The Week In Review

So far anyway.

The Golden Swing is still taking place with WTA International and ATP 250 tournaments taking place in Florianopolis and Sao Paulo Brazil. Acapulco is now a hard court tournament and has been dominated by Spaniards for a few years. As I lamented last week it's now a hard court event. It's also claimed it's first victim. David Ferrer injured himself trying to win the event again. Reports are it's a strained adductor muscle, presumably in his hip. He played one more tournament on the Golden Swing than was indicated on his public schedule and I thought he'd do well to pass up Acapulco. As one tennis head I know said Venus Williams is just now recovering from a similar injury she suffered back in 2010.

The Acapulco Final four is an interesting lot. Alexandr Dolgopolov, Grigor Dimitrov, Andy Murray and Kevin Anderson who is into the semifinals due to Ferrer's injury and withdrawal. The much anticipated match between Dimitrov and Ernests Gulbis was a bust. Gulbis had flown half way around the world to play this tournament and it caught up with him. Dimitrov had no choice but to win.

Oh I almost forgot. There is a women's tournament, International Level, taking place in Acapulco as well. The only way you can watch it is if you find ESPN Deportes stream in your internet travels. TennisTV isn't showing any of it. In fact on Thursday all of the women's matches were on the Grandstand Court while all of the men's semifinals were on Cancha Central. It's a little more balanced Friday with Dominika Cibulkova, Zhang Shuai, Caroline Garcia and Christina McHale joining the men on Cancha Central. Those big gaps you'll see in TV coverage in the United States are when the women are playing.

There is one woman who isn't supposed to be there though and that's Caroline Garcia of France. She beat the new WTA Golden Girl Eugenie Bouchard of Canada 3-6, 6-4, 6-1. If you got a chance to see any of the WTA matches there is a very nice clip provided by the WTA of Bouchard being fawned over by photographers as she poses on a Mexican beach. Someone had better get hold of this young woman and tell her that right now her focus should be on tennis not photo ops and promotional junkets. I know she's trying to do what her tour wants her to but she'd better look at what happened to some of the other WTA Golden Girls. And I'm not referring to their ages.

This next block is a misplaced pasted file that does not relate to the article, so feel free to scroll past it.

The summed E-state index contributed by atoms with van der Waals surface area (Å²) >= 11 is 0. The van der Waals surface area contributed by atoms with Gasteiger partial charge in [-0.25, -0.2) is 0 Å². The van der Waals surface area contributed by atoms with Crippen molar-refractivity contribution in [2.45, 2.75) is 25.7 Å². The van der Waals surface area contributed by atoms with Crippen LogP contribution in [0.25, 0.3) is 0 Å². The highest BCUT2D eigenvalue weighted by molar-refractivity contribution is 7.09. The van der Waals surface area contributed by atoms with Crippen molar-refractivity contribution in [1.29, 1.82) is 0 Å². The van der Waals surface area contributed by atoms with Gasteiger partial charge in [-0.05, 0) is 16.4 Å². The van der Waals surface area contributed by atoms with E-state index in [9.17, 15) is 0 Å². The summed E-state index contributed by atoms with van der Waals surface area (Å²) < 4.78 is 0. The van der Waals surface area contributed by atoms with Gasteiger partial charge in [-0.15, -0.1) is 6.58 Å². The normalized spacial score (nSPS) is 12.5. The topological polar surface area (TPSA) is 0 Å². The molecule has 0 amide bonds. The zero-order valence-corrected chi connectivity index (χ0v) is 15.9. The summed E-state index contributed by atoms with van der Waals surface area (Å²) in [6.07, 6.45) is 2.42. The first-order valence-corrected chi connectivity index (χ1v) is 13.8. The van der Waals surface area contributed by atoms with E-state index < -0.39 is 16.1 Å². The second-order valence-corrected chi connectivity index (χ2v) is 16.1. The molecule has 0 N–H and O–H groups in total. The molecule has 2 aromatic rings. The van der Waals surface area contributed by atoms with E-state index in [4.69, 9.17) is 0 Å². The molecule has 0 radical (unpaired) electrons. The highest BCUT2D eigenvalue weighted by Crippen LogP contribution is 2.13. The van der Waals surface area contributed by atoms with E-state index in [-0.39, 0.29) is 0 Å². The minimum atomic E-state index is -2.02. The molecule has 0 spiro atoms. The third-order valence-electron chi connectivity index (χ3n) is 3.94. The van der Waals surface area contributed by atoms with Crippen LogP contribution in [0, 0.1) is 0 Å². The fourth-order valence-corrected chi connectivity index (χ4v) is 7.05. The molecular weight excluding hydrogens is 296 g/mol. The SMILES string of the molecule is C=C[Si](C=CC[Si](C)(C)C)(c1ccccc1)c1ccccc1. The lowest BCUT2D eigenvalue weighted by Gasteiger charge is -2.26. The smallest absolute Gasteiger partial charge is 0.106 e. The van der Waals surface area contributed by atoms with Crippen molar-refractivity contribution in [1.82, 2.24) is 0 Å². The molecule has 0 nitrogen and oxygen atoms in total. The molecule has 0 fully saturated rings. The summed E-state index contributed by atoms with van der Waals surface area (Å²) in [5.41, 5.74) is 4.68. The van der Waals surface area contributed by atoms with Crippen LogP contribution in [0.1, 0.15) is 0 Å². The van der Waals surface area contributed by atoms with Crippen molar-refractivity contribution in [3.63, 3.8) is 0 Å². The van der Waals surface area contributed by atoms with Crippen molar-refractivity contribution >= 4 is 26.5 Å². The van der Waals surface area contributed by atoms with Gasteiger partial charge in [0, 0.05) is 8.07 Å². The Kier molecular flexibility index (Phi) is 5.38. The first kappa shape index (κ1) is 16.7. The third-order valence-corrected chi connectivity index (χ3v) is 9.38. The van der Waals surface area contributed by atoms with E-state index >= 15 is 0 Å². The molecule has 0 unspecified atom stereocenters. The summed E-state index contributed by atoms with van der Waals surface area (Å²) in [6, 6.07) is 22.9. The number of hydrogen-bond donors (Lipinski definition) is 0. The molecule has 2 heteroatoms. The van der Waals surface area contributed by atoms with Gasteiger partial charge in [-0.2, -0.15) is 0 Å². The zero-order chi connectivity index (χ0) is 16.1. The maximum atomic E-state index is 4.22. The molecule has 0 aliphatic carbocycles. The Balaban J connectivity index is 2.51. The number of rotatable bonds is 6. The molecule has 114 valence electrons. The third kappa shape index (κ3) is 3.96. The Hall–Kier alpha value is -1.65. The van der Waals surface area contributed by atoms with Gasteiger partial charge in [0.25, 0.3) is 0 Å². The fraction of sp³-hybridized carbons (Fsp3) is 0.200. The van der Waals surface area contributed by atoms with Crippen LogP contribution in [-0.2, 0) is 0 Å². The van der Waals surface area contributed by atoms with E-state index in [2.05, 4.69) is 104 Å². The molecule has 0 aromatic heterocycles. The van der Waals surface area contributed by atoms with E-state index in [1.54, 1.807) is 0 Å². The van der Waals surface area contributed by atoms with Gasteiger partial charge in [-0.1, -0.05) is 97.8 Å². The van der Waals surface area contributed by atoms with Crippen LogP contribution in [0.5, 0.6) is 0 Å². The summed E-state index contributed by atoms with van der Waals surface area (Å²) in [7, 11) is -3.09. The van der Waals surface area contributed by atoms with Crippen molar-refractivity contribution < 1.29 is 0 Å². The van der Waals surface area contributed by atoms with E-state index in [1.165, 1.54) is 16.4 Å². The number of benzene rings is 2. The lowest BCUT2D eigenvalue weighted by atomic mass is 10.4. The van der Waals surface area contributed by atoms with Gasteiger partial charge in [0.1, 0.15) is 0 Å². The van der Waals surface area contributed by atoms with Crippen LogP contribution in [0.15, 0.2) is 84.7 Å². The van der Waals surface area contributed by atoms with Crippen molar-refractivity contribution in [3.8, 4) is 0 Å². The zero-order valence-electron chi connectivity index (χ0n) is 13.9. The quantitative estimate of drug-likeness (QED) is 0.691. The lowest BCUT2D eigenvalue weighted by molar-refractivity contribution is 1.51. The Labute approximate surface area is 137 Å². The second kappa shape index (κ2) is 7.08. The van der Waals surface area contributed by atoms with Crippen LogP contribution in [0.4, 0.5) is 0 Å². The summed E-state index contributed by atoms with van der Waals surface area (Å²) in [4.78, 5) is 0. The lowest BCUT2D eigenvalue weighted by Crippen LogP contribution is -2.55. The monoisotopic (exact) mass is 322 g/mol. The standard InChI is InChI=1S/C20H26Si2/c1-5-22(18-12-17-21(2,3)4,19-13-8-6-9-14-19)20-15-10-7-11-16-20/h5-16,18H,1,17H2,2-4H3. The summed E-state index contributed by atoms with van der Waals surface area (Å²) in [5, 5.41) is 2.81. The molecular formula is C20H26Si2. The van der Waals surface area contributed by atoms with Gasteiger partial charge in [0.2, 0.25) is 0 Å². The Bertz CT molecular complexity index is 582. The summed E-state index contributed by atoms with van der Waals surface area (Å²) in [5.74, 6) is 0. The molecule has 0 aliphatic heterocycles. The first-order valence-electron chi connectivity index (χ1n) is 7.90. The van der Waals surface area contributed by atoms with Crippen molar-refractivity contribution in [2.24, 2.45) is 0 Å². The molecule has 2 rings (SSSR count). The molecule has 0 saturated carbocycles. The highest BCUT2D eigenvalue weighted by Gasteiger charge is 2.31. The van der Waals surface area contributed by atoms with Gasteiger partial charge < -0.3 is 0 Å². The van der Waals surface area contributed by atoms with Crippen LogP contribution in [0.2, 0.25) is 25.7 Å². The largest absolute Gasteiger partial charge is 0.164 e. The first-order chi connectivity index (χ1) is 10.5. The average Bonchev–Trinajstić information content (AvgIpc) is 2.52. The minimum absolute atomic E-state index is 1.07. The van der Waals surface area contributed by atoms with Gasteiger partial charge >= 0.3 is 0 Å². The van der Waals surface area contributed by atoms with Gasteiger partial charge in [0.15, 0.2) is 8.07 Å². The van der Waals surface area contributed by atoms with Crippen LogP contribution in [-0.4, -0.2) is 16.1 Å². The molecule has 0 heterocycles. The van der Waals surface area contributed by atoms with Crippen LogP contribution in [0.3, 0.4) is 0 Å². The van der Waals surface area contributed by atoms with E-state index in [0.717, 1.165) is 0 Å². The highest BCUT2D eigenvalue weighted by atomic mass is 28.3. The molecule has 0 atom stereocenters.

There's another big tournament, the ATP Dubai M1000. The Final will feature Roger Federer vs Tomas Berdych.

Venus Williams has opted to play Kuala Lumpur instead of Fed Cup. Pearls are being clutched as I type this. She's right though. She wants the points and since she's feeling well wants to keep her hot streak going. Besides it's time that the young ones show the USTA that the money that's been spent on them has been worth it.

Referencing the article I led this post with there are fans now calling for Boris Becker's head after his charges loss to Federer today in Dubai. That didn't take long.

Fernando Verdasco has hired Sweden's Thomas Enqvist as his new coach. His time with the Adidas Team was disastrous in my very humble opinion.

The BNP Paribas Open known to tennis fans as Indian Wells begins on March 6. Let the complaints about the slowness of the courts, the superiority of serve and volley vs baseline focused tennis, grunting and the usual bullshit begin.

1 comment:

Karen said...

Savannah, I agree with McEnroe, there needs to be some form of limit on the issue of racquet technology. Tennis is not just about staying on the baseline and slugging it out. There are wonderful variations to the game and the racquet technology has taken all of that away. Frankly, I think it is akin to cheating to see some people with racquets so long that it actually looks bigger than the player swinging it. You need only look at Cibulkova for an example.

In addition to taking away the nuance from the game, the technology that is being used are causing the players all kinds of problems. For as long as Serena has been playing, have you ever seen her having back problems? How about Federer, and now Nadal? It is now 2 months into the season, the first Masters event is yet to be played, and already we are seeing injuries on both Tours. Something has got to give. Tennis has now become a sport of last past the post injury free wins. I say enough with the technology. Bring the sport back to where there was strategy being employed instead of people using stamina to get ahead.